Saturday, May 10, 2008

Brief note on Chomsky...

Decade of the Mind III
(Image from Great Ape Trust)

Not feeling well this morning . . . headache, unsettled stomach, general listlessness. Not not a hangover.

Anyway, due to my condition and also because I have a presentation coming up in a couple of hours, this will be short. I want to post a follow-up to my post on Ben Hale in "Out of the mouths of babes and sucklings..." Ben's father, one of my high school friends from the Ozarks, informed Ben that I had mentioned him in a blog post and had commented on his literary interests, including his interest in creative writing as well as his novel-in-progress about a sentient, speaking chimp.

Ben was 'cool' with that, it seems, so Pete sent me Ben's report on his attendance at a symposium titled "Decade of the Mind" held in Des Moines, Iowa at the Great Ape Trust, where Ben met several primatologists and neuroscientists, including Bill Fields, director of bonobo research at the Great Ape Trust, who took an interest in Ben after learning about the upcoming chimp novel. This led to a long conversation touching on several topics, including the state of research on language acquisition among apes:
Anyway, one of the most odd and striking things about being at this symposium was how relatively few people were there. Everybody who's seriously interested in this sort of research was there -- which only amounted to about 20-30 people. At one point when I was talking to Bill Fields I asked him about how many scientists in America are researching ape language acquisition, and he said, "Me and Duane, and Duane just retired." He said that language acquisition experiments with animals were really hip in the 60s and 70s (like John Lilly's experiments with dolphins), but that this sort of research was run out of town by Noam Chomsky and B.F. Skinner (Noam Chomsky seems to be universally reviled among primatologists) -- and now hardly anybody does it anymore because it's so difficult to get funding for it.
Interesting. I wonder if this was an unintended effect of Chomsky's linguistic theories or if the man played a more intentional role.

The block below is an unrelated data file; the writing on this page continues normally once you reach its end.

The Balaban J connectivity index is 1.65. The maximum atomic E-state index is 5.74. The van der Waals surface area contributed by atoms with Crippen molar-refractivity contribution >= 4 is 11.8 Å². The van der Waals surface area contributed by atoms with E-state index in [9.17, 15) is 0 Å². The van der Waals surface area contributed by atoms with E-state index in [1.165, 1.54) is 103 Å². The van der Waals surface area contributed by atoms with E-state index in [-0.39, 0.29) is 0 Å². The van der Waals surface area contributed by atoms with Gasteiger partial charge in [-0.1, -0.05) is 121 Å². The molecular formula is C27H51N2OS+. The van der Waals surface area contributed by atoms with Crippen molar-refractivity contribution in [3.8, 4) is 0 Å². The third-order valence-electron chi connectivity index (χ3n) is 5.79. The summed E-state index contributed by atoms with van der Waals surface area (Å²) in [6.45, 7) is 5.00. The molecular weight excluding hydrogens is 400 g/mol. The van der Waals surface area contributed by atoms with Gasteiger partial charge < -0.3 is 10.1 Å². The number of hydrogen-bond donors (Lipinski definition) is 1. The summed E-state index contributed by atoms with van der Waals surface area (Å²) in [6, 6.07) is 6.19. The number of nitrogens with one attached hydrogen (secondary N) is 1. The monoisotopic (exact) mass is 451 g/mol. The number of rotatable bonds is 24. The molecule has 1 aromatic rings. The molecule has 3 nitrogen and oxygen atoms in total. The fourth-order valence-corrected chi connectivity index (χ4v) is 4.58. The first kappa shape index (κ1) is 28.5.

That's all for today.

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At 11:39 AM, Anonymous Anonymous said...

A thought experiment:

Which is more difficult -- teaching a chimp to speak or teaching Chomsky to make sense?

I can't decide, perhaps because one can't actually discern the greater or lesser likelihood of two impossibilities.

Still, I'm open to suggestions.

At 11:52 AM, Blogger Horace Jeffery Hodges said...

The answer probably depends upon what topic Chomsky is talking about.

I once heard Chomsky deride the 9/11 conspiracy theories that argue for US Government involvement in the attacks. I thought that he made sense on that topic.

Of course, he HAD to deride such theories because he needed to defend his argument that 9/11 was an attack planned and carried out by enemies of the American 'Empire'.

So perhaps he wasn't making as much sense as he seemed.

Jeffery Hodges

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At 6:37 AM, Blogger A.H. said...

Glad you are still writing away. I keep looking to see if there are any Milton posts--the great man's 400 year birthday. But that aside. I remember my days of Chomsky and transformational grammar...I felt like a primate struggling with language! Too esoteric for me.

At 6:49 AM, Blogger Horace Jeffery Hodges said...

Good to hear from you again, Eshuneutics. I've not been teaching Milton lately, so I have few new thoughts. This summer, I'll try to write an article, which usually sparks a few posts.

Michael Bauman, however, has written quite a lot about Milton...

Jeffery Hodges

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At 2:15 PM, Anonymous Anonymous said...

Remember the calendar Jeffery.

Has it been 400, three hundred and sixty five day years?

Will it be that Sunday or the Sunday following next years' Passover?

Heck I don't know, it's likely been Determined.


At 2:25 PM, Blogger Horace Jeffery Hodges said...

Yeah, I'll have to calculate that stuff again.

Jeffery Hodges

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At 11:28 PM, Blogger Al-Ozarka said...

"Not not a hangover."

Umm, uh...liguistically...just what are you telling us, Jeffery?

At 4:18 AM, Blogger Unknown said...

Greeting from Colo USA! Thanks for the follow-up, Jeff; I'll alert Ben accordingly. I'm not much of a Chomsky-weight at all (my controversial super-genius affections run more toward E.O. Wilson than Noam, probably because he's easier to understand, and a good solid Southerner to boot!). Ben recently turned me onto a totally stunning topic described well in this 4-07 New Yorker article: . It's about a very primitive deep-Brazilian tribe called the Piraha (stop me if you've already heard this...well, I guess you can't, so anyhow...) who exhibit several linguistic characteristics that cause Noam serious heart-burn, from what I can glean. Enjoy, and thanks for the blogs, and I hope you're feeling better at this point--

Charley (Pete) Hale
Lafayette, CO

At 4:32 AM, Blogger Horace Jeffery Hodges said...

Daddio al-Ozarka, I reckon that my expression wasn't a properly formulated grammatical construction, as Chomsky might say.

But what can one expect from a big ape like me...

Jeffery Hodges

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At 4:43 AM, Blogger Horace Jeffery Hodges said...

Pete, with all your technical genius, you still don't know how to embed links?

Here, I'll do it for you: "Recursion and Human Thought."

Thanks for the link, though, and I'll take a look at the article, but I probably won't be capable of understanding it to a depth that would clarify Chomsky's cause for heartburn.

Jeffery Hodges

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